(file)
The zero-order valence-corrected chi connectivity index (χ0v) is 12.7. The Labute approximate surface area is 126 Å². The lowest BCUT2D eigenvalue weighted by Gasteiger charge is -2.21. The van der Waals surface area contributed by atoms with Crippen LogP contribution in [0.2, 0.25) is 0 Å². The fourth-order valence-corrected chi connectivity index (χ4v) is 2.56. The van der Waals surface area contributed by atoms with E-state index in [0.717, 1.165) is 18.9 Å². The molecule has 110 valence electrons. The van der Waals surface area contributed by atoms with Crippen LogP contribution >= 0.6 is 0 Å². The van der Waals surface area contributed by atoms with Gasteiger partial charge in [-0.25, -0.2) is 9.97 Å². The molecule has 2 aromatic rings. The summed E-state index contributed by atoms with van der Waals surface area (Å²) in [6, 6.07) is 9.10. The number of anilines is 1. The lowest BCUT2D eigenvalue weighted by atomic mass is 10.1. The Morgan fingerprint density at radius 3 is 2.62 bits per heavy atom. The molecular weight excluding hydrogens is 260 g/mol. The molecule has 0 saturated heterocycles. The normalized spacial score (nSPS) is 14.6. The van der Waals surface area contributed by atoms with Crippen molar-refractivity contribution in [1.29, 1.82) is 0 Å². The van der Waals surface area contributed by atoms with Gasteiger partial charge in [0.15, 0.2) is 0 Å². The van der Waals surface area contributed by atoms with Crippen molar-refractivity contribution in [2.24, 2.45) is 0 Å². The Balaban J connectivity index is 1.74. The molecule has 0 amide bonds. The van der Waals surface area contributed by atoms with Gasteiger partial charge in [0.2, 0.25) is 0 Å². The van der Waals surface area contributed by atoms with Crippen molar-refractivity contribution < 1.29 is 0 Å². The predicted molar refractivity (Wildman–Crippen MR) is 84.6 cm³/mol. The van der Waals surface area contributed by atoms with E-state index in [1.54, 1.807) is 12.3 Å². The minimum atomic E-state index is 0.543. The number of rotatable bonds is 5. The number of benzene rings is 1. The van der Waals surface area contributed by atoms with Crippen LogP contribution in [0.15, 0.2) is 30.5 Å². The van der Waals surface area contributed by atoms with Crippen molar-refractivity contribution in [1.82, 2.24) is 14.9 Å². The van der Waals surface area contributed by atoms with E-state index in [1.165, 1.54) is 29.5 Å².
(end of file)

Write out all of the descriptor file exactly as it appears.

The zero-order valence-corrected chi connectivity index (χ0v) is 12.7. The Labute approximate surface area is 126 Å². The lowest BCUT2D eigenvalue weighted by Gasteiger charge is -2.21. The van der Waals surface area contributed by atoms with Crippen LogP contribution in [0.2, 0.25) is 0 Å². The fourth-order valence-corrected chi connectivity index (χ4v) is 2.56. The van der Waals surface area contributed by atoms with E-state index in [0.717, 1.165) is 18.9 Å². The molecule has 110 valence electrons. The van der Waals surface area contributed by atoms with Crippen LogP contribution >= 0.6 is 0 Å². The van der Waals surface area contributed by atoms with Gasteiger partial charge in [-0.25, -0.2) is 9.97 Å². The molecule has 2 aromatic rings. The summed E-state index contributed by atoms with van der Waals surface area (Å²) in [6, 6.07) is 9.10. The number of anilines is 1. The lowest BCUT2D eigenvalue weighted by atomic mass is 10.1. The Morgan fingerprint density at radius 3 is 2.62 bits per heavy atom. The molecular weight excluding hydrogens is 260 g/mol. The molecule has 0 saturated heterocycles. The normalized spacial score (nSPS) is 14.6. The van der Waals surface area contributed by atoms with Crippen molar-refractivity contribution in [1.29, 1.82) is 0 Å². The van der Waals surface area contributed by atoms with Gasteiger partial charge in [0.15, 0.2) is 0 Å². The van der Waals surface area contributed by atoms with Crippen molar-refractivity contribution in [2.24, 2.45) is 0 Å². The Balaban J connectivity index is 1.74. The molecule has 0 amide bonds. The van der Waals surface area contributed by atoms with Gasteiger partial charge in [0.2, 0.25) is 0 Å². The van der Waals surface area contributed by atoms with Crippen molar-refractivity contribution < 1.29 is 0 Å². The predicted molar refractivity (Wildman–Crippen MR) is 84.6 cm³/mol. The van der Waals surface area contributed by atoms with E-state index in [1.54, 1.807) is 12.3 Å². The minimum atomic E-state index is 0.543. The number of rotatable bonds is 5. The number of benzene rings is 1. The van der Waals surface area contributed by atoms with Crippen LogP contribution in [0.15, 0.2) is 30.5 Å². The van der Waals surface area contributed by atoms with Crippen molar-refractivity contribution in [1.82, 2.24) is 14.9 Å². The van der Waals surface area contributed by atoms with E-state index in [1.165, 1.54) is 29.5 Å².